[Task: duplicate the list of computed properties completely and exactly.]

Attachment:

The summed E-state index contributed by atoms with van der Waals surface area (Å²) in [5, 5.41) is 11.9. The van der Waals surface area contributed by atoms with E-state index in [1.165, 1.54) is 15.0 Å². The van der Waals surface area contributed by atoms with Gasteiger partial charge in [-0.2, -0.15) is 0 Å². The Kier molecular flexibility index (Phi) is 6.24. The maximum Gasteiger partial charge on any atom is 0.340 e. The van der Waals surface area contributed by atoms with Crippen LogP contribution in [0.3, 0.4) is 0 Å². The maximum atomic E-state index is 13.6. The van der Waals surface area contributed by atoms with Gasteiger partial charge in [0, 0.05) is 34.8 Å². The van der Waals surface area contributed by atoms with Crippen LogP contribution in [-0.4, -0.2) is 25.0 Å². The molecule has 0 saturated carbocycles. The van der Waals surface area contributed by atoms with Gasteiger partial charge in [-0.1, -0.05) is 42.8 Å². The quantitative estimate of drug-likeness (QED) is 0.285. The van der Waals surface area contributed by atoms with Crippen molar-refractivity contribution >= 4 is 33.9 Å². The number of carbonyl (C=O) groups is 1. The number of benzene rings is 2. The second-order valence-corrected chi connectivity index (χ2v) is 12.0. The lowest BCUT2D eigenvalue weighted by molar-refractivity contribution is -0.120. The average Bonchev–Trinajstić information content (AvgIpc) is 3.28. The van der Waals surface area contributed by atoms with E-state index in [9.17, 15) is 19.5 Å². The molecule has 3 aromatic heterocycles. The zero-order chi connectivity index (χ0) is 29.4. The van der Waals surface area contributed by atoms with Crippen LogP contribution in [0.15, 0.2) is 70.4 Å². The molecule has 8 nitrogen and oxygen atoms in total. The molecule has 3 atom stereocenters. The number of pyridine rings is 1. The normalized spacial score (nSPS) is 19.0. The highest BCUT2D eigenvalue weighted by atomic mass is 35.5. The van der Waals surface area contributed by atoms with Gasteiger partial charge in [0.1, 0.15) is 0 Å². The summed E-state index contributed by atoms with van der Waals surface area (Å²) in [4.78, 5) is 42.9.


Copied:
The summed E-state index contributed by atoms with van der Waals surface area (Å²) in [5, 5.41) is 11.9. The van der Waals surface area contributed by atoms with E-state index in [1.165, 1.54) is 15.0 Å². The van der Waals surface area contributed by atoms with Gasteiger partial charge in [-0.2, -0.15) is 0 Å². The Kier molecular flexibility index (Phi) is 6.24. The maximum Gasteiger partial charge on any atom is 0.340 e. The van der Waals surface area contributed by atoms with Crippen LogP contribution in [0.3, 0.4) is 0 Å². The maximum atomic E-state index is 13.6. The van der Waals surface area contributed by atoms with Gasteiger partial charge in [0, 0.05) is 34.8 Å². The van der Waals surface area contributed by atoms with Crippen LogP contribution in [-0.4, -0.2) is 25.0 Å². The molecule has 0 saturated carbocycles. The van der Waals surface area contributed by atoms with Gasteiger partial charge in [-0.1, -0.05) is 42.8 Å². The quantitative estimate of drug-likeness (QED) is 0.285. The van der Waals surface area contributed by atoms with Crippen molar-refractivity contribution >= 4 is 33.9 Å². The number of carbonyl (C=O) groups is 1. The number of benzene rings is 2. The second-order valence-corrected chi connectivity index (χ2v) is 12.0. The lowest BCUT2D eigenvalue weighted by molar-refractivity contribution is -0.120. The average Bonchev–Trinajstić information content (AvgIpc) is 3.28. The van der Waals surface area contributed by atoms with E-state index in [9.17, 15) is 19.5 Å². The molecule has 3 aromatic heterocycles. The zero-order chi connectivity index (χ0) is 29.4. The van der Waals surface area contributed by atoms with Crippen LogP contribution in [0.15, 0.2) is 70.4 Å². The molecule has 8 nitrogen and oxygen atoms in total. The molecule has 3 atom stereocenters. The number of pyridine rings is 1. The normalized spacial score (nSPS) is 19.0. The highest BCUT2D eigenvalue weighted by atomic mass is 35.5. The van der Waals surface area contributed by atoms with Gasteiger partial charge in [0.1, 0.15) is 0 Å². The summed E-state index contributed by atoms with van der Waals surface area (Å²) in [4.78, 5) is 42.9.